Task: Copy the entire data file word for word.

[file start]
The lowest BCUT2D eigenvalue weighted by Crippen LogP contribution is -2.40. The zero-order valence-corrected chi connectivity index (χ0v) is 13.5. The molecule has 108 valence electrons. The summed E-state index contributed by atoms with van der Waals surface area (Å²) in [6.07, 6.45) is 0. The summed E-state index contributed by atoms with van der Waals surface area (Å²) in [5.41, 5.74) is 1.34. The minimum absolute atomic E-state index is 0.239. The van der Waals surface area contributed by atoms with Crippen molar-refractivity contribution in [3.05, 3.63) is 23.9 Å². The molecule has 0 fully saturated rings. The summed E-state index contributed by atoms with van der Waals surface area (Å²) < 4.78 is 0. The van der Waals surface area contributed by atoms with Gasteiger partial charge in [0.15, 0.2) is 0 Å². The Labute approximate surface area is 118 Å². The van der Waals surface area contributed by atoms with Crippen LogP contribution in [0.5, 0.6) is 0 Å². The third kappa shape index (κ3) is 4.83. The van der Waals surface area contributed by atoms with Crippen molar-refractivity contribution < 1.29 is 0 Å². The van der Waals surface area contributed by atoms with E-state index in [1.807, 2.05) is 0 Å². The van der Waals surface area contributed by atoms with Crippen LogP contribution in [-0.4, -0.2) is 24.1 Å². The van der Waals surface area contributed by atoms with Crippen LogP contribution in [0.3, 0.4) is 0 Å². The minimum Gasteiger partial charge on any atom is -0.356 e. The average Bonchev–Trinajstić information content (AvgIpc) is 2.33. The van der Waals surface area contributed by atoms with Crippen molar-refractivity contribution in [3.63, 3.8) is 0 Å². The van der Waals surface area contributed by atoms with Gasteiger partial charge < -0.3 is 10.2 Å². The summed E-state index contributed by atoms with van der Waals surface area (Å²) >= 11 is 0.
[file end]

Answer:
The lowest BCUT2D eigenvalue weighted by Crippen LogP contribution is -2.40. The zero-order valence-corrected chi connectivity index (χ0v) is 13.5. The molecule has 108 valence electrons. The summed E-state index contributed by atoms with van der Waals surface area (Å²) in [6.07, 6.45) is 0. The summed E-state index contributed by atoms with van der Waals surface area (Å²) in [5.41, 5.74) is 1.34. The minimum absolute atomic E-state index is 0.239. The van der Waals surface area contributed by atoms with Crippen molar-refractivity contribution in [3.05, 3.63) is 23.9 Å². The molecule has 0 fully saturated rings. The summed E-state index contributed by atoms with van der Waals surface area (Å²) < 4.78 is 0. The van der Waals surface area contributed by atoms with Gasteiger partial charge in [0.15, 0.2) is 0 Å². The Labute approximate surface area is 118 Å². The van der Waals surface area contributed by atoms with Crippen LogP contribution in [0.5, 0.6) is 0 Å². The third kappa shape index (κ3) is 4.83. The van der Waals surface area contributed by atoms with Crippen molar-refractivity contribution < 1.29 is 0 Å². The van der Waals surface area contributed by atoms with E-state index in [1.807, 2.05) is 0 Å². The van der Waals surface area contributed by atoms with Crippen LogP contribution in [-0.4, -0.2) is 24.1 Å². The van der Waals surface area contributed by atoms with Crippen LogP contribution in [0.3, 0.4) is 0 Å². The minimum Gasteiger partial charge on any atom is -0.356 e. The average Bonchev–Trinajstić information content (AvgIpc) is 2.33. The van der Waals surface area contributed by atoms with Crippen molar-refractivity contribution in [3.63, 3.8) is 0 Å². The van der Waals surface area contributed by atoms with Gasteiger partial charge < -0.3 is 10.2 Å². The summed E-state index contributed by atoms with van der Waals surface area (Å²) >= 11 is 0.